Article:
OpenAI, the artificial intelligence company behind viral text-generator ChatGPT, has released a new AI tool intended to help manage the mess wrought by its previous creation. Unfortunately, it’s not very good.
The company announced a free web-based AI-detection widget on Tuesday. The application is intended to classify text samples based on how likely they are to have been generated by artificial intelligence vs. written by an actual person. Given a sample of text, it spits out one of five possible assessments: “Very unlikely to have been AI-generated,” “unlikely,” “unclear,” “possible,” or “likely.”
However, in OpenAI’s own tests, the tool only correctly identified generated text as “likely AI-written” about a quarter of the time. Moreover, about one in ten times, the classifier falsely lists human-made words as computer-generated, the company noted in a blog post.
According to OpenAI, even these meh results are an improvement on the company’s previous stab at AI-text detection. And the tech startup acknowledged that, thanks to its own invention, we need improvement.
OpenAI admits that ChatGPT has thrown a complicating wrench into classrooms, newsrooms, and beyond—where the tool and others like it have stoked fears of rampant cheating, misleading info, and copyright violations. In response, the company now says it wants to help. “We recognize that identifying AI-written text has been an important point of discussion among educators, and equally important is recognizing the limits and impacts of AI generated text classifiers in the classroom,” the company said in its Tuesday blog. “While this resource is focused on educators, we expect our classifier and associated classifier tools to have an impact on journalists, mis/dis-information researchers, and other groups.”
But in its current form, this new detection tool probably still isn’t accurate enough to meaningfully address growing concern over AI-enabled plagiarism, academic dishonesty, and the propagation of misinformation. “Our classifier is not fully reliable,” the company wrote. “It should not be used as a primary decision-making tool.”
In other words, if you suspect a news article or classroom assignment is AI-generated, whatever OpenAI’s classifier tells you may or may not be true.
In Gizmodo’s own tests, the classifier didn’t yield particularly impressive results. With multiple tests of AI-generated text, the detector gave me lukewarm results. “Possibly AI-generated,” it said about a fake news article I generated in ChatGPT moments earlier.
I got the same result using a chunk of AI-produced text from ChatGPT’s stab at writing an article about itself.
In response to a clip from a CNET article produced via “assist[ance] by an AI engine,” OpenAI’s detector told me it was “unlikely” to have been AI-generated.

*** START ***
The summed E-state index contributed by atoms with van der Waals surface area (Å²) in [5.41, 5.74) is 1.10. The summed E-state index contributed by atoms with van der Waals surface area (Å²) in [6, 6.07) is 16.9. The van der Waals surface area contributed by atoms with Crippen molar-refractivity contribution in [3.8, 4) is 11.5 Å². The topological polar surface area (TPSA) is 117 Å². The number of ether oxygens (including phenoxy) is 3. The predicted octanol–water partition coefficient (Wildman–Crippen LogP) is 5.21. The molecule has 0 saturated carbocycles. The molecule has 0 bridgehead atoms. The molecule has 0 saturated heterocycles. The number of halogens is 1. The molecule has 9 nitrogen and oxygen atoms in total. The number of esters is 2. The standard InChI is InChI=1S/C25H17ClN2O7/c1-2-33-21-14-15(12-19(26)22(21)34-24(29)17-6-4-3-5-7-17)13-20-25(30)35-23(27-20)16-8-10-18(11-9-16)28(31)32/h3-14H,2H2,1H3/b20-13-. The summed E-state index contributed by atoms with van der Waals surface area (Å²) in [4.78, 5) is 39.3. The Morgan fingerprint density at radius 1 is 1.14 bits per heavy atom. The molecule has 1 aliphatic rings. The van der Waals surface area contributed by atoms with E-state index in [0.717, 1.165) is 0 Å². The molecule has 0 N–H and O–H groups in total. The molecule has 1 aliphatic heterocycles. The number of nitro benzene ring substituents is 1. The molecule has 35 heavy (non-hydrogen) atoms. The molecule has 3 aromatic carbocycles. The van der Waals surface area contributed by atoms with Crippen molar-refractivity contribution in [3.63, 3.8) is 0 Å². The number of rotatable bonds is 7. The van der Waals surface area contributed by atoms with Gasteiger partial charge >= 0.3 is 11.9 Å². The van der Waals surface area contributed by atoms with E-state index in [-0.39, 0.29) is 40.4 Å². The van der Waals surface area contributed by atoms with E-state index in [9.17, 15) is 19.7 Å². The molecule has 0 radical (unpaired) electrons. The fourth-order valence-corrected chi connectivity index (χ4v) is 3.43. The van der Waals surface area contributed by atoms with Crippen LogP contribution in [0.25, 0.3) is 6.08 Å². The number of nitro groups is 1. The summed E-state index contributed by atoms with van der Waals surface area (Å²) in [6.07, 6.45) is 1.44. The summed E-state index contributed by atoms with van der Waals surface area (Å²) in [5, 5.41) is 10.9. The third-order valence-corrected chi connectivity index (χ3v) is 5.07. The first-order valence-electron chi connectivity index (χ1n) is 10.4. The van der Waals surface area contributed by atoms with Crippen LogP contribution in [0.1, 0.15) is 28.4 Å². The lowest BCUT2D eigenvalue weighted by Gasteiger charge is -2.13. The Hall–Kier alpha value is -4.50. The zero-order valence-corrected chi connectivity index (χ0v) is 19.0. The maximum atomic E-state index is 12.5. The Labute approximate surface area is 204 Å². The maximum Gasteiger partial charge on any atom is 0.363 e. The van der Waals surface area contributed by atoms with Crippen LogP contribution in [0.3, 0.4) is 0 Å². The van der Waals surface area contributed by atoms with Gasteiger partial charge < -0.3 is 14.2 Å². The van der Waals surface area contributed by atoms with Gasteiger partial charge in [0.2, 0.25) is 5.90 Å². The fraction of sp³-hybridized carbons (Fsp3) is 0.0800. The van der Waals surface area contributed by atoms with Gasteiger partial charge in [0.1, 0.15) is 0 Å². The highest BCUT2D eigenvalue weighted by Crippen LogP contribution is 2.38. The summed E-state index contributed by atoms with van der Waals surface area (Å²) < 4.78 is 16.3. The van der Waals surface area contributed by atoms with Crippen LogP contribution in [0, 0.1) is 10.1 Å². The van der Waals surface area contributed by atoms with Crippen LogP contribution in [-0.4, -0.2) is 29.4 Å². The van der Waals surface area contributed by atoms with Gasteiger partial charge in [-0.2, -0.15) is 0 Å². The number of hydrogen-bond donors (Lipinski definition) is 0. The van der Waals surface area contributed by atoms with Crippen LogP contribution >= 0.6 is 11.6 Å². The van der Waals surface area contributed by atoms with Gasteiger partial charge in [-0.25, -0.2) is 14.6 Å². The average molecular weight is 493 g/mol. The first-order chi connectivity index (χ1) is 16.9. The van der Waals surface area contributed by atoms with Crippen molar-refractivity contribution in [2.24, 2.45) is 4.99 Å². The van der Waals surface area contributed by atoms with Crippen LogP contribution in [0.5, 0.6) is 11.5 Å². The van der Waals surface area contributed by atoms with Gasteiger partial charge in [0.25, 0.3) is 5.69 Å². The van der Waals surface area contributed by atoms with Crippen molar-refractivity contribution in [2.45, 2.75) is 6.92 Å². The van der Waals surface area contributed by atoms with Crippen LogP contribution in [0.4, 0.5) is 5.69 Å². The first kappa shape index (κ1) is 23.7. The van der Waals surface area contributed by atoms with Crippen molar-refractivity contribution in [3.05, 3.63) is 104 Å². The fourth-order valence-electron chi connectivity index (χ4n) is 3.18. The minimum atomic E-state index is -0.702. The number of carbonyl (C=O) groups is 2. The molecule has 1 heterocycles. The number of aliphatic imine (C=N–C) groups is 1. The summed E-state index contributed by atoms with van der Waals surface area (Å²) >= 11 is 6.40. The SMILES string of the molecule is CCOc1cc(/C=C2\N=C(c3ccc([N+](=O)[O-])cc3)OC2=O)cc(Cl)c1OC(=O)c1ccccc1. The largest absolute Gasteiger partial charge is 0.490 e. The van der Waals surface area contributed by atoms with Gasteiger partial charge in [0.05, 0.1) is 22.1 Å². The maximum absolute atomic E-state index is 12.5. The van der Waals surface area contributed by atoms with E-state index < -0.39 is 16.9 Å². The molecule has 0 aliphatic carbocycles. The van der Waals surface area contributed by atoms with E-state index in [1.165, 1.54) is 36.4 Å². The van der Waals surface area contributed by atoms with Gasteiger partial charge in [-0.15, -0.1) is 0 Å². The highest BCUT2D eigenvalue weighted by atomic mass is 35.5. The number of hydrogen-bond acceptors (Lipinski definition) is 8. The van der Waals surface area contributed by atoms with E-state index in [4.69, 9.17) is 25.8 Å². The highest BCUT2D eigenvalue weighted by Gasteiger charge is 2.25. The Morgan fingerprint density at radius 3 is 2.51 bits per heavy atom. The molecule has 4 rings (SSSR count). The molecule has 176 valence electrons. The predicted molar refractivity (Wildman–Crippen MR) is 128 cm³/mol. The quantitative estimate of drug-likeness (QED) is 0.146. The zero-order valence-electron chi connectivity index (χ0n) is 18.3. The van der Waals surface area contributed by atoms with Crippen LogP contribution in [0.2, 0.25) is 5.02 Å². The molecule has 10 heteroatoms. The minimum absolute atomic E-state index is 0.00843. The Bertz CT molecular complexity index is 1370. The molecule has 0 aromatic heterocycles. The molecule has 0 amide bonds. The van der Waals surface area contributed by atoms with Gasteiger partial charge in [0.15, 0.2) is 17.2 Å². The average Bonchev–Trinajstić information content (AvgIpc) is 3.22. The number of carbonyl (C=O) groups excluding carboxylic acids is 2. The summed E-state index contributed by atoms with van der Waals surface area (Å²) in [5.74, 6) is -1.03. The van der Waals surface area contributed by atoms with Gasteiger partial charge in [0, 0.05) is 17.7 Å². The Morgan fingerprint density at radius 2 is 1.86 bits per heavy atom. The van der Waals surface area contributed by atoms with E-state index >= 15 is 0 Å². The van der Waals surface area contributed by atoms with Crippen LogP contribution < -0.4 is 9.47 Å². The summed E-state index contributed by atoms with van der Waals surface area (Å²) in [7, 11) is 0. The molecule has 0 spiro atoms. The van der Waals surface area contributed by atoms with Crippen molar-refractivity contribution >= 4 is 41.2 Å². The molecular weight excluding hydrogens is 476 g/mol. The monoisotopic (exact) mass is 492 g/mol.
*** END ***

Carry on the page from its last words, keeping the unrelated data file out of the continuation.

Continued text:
However, to the tool’s credit, in 10 or so tries, I didn’t get a false positive on any text from recently published Gizmodo articles. The only response the classifier yielded on the Gizmodo posts I tested was “very unlikely AI-generated.” OpenAI noted that it purposely adjusted the confidence threshold to “keep the false positive rate very low,” in the web version of its new AI-tool. So potentially, that adjustment is working out well. Though the 9% false-positive rate that OpenAI self-reported is still pretty high.
Some additional limitations of the tool include that it only passably works with English and not other languages, that AI-written text can easily be edited to bypass the classifier, and that only lengthy text samples yield sort of accurate results with any reliability, according to the company.
Theoretically though, the AI-detector should get better with more use, because it itself is AI-based. The classifier is a language model trained on pairs of AI-generated/human-written text samples on the same topic. And, by opening up this stage of the classifier to the public, OpenAI is hoping to get feedback on it and “share improved methods in the future.”
Gizmodo contacted OpenAI with questions about its new tool, and was directed back to the blog post.
The company isn’t the first to try its hand at AI detection. A college student, Edward Tian, recently released his own program. And if you write about AI publicly like this Gizmodo author, then you’ll know that press releases touting the hottest new AI-detection software abound. But across the board, existing tools don’t seem to hold up so well against the forward march of AI-production capabilities. Like humans, automated AI detectors keep getting things wrong, as in one recent pre-print study where an automatic detector failed to clock AI-generated text more than one-third of the time.
Ultimately, it’s hard to imagine how AI could learn to outsmart itself, especially as the results of AI-generation become increasingly convincing. In trying to develop reliable AI-detection, OpenAI has entered a race with itself. The better an AI text-generator, the harder it should be to suss out the resulting sentences’ AI origins. And since OpenAI is presumably trying to improve upon ChatGPT at the same time as it’s trying to improve its classification detection tool, it seems like an impossible race to win.